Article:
Instructor: Huh | Thursday 2:00 PM-4:50 PM

Although his friend and principal rival famously declared that William Shakespeare was “not for an age but for all time,” even Ben Jonson would surely have been astonished at the extent of Shakespeare’s current celebrity: beginning as an actor and hired play-maker for a succession of acting troupes working in the relatively primitive theatres of a city that sat on the outer fringe of Europe, Shakespeare has become the most widely known writer in the world, credited by Harold Bloom with the very “invention of the human.” Not even the “death of the author” seems able to weaken his claim to immortality.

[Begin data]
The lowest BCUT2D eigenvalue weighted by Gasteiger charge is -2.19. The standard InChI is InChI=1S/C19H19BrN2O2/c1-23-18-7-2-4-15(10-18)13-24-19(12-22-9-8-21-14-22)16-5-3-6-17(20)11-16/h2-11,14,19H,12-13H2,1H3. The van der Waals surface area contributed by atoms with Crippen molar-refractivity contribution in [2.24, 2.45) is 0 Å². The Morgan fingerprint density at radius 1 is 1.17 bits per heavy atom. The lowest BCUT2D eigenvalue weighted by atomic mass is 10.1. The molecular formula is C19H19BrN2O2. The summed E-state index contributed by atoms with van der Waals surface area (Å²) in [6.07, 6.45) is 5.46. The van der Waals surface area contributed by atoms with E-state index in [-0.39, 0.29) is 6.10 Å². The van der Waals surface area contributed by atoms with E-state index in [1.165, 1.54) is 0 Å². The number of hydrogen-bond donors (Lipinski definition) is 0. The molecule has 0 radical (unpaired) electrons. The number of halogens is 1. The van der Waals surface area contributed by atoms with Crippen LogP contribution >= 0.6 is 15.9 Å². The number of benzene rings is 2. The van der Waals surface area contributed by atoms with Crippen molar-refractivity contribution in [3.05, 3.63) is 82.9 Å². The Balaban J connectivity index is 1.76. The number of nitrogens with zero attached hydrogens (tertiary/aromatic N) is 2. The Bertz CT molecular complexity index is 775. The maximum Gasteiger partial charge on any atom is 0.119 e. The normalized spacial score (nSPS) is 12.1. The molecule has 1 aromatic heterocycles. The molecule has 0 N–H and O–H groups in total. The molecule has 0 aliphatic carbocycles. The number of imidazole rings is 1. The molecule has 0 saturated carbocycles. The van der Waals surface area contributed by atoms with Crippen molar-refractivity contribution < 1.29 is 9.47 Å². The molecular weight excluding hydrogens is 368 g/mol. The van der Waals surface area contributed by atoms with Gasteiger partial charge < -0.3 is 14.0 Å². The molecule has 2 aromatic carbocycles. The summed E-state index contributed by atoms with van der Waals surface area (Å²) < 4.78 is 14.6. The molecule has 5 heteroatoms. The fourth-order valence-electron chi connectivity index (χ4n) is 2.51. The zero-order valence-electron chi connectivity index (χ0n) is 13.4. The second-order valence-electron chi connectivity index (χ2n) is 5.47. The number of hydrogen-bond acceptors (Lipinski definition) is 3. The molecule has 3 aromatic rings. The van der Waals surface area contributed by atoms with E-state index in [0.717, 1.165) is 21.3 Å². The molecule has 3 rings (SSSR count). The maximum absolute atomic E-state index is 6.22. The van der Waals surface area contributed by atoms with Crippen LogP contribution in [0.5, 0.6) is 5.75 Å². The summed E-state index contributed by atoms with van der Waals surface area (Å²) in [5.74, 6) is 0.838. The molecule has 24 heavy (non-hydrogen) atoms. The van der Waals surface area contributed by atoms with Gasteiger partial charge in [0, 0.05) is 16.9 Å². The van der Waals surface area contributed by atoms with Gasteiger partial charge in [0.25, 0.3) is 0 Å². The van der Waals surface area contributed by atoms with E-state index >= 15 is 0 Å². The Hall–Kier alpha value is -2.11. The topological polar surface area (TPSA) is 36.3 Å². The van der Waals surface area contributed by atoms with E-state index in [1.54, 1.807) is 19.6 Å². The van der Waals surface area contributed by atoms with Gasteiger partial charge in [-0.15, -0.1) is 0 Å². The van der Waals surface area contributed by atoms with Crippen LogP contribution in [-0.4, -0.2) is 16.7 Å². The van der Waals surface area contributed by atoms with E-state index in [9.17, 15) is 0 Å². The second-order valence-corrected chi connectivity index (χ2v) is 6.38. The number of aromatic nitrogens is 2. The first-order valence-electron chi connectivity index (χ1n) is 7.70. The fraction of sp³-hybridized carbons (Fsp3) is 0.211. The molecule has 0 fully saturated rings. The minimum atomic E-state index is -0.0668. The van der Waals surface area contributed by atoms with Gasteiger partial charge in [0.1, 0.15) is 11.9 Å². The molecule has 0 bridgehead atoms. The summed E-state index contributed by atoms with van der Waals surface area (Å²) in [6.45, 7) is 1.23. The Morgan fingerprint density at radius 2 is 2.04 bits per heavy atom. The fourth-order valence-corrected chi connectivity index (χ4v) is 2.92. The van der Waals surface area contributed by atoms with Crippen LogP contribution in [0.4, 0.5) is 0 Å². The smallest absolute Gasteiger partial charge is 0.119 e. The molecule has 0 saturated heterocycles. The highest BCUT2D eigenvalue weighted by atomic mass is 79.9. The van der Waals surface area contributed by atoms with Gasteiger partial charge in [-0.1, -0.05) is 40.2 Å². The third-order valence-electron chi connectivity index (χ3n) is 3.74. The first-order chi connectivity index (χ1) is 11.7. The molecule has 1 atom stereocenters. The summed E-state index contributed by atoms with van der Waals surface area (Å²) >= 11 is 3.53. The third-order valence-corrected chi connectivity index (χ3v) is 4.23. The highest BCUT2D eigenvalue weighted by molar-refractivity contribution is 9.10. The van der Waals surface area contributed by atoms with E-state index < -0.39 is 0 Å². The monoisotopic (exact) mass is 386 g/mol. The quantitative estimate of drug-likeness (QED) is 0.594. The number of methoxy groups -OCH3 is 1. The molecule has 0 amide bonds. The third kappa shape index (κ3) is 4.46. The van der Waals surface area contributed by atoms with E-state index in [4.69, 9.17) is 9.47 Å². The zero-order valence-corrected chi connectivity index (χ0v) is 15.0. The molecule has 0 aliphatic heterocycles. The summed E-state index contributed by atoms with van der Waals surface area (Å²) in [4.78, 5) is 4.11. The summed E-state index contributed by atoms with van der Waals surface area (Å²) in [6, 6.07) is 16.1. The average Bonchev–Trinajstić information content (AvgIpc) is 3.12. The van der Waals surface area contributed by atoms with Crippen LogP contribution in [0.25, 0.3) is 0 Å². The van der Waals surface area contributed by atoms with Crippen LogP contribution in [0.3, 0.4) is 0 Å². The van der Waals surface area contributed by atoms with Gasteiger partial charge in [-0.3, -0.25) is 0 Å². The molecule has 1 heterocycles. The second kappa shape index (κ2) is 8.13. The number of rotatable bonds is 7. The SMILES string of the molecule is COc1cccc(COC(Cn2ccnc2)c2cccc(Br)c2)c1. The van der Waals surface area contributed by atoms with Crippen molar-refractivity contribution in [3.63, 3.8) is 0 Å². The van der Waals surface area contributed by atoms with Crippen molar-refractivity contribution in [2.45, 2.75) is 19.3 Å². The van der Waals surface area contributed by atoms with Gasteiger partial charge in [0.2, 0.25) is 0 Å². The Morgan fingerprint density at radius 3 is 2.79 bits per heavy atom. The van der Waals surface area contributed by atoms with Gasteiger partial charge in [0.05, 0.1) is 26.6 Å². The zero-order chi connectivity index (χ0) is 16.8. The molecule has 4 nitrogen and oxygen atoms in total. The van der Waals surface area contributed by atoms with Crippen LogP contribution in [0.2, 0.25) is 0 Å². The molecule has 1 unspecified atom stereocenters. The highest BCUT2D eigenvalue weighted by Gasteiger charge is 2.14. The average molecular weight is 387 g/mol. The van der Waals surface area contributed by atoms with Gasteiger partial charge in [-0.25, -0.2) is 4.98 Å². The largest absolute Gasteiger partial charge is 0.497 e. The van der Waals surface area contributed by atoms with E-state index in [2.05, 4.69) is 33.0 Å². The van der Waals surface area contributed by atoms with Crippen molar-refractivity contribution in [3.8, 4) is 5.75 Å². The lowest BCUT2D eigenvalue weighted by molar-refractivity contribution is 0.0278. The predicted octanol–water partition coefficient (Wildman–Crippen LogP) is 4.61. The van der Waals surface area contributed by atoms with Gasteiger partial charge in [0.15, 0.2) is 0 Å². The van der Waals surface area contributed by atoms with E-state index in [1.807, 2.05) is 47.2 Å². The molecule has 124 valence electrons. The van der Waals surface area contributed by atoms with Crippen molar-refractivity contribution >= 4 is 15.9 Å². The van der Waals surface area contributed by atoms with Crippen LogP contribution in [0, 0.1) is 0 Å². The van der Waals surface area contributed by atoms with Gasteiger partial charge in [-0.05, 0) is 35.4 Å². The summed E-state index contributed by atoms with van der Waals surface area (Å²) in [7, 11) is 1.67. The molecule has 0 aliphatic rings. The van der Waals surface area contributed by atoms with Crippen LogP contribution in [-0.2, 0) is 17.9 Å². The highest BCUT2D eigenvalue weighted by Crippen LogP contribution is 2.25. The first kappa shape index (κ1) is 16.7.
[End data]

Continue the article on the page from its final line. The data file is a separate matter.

And yet, in the wake of Black Lives Matter protests across the nation, the rise of what Michelle Alexander calls “The New Jim Crow” and the specter of death that haunts our cultural spaces from churches to schools to nightclubs, it would be understandable for anyone to ask: why does Shakespeare even matter? And yet, as the symbol of genius, transcendence, and timelessness—a metaphor for the Greatness of Western Culture—it is imperative that we free Shakespeare from being white, male property. In addition to investigating Shakespeare’s oeuvre, this course historicizes the “whitening” of early modern European culture, offering a meditation on canon formation, deformation, and reformation and new lenses for how we might reread the canon from the margins. In this course, we will attempt to trace the historical roots of our ideas about gender, sexuality, race, class, and dis/ability by reading Shakespeare alongside contemporary texts that will help us see how the past has shaped our current circumstances. Some of the questions we will ask in this course include: what can we learn about the early modern period through these plays? How does Renaissance language accommodate (indeed, build) veracities of differences of race, gender, sexuality, and dis/ability and how can we develop an intersectional method that can read these markers in relation to one another, as well as in dialogic relation between the early modern past and our contemporary present? How does our consideration of the bodies that populate these plays (like King Lear’s wandering womb, Lady Macbeth’s cry to “unsex me here!”, Caliban’s “nature on whose nurture can never stick”, and Othello’s blackness) enable discussions of the lived realities of the individuals they stand in for, both in the worlds of the plays and by association, our own world? How does looking at the past through the lens of the present not only open up new ways of understanding history and literature but also new ways of understanding ourselves? This course will provide an intensive, inclusive environment for the study of Shakespeare, but students will also have the opportunity to move beyond the early modern period in their final projects.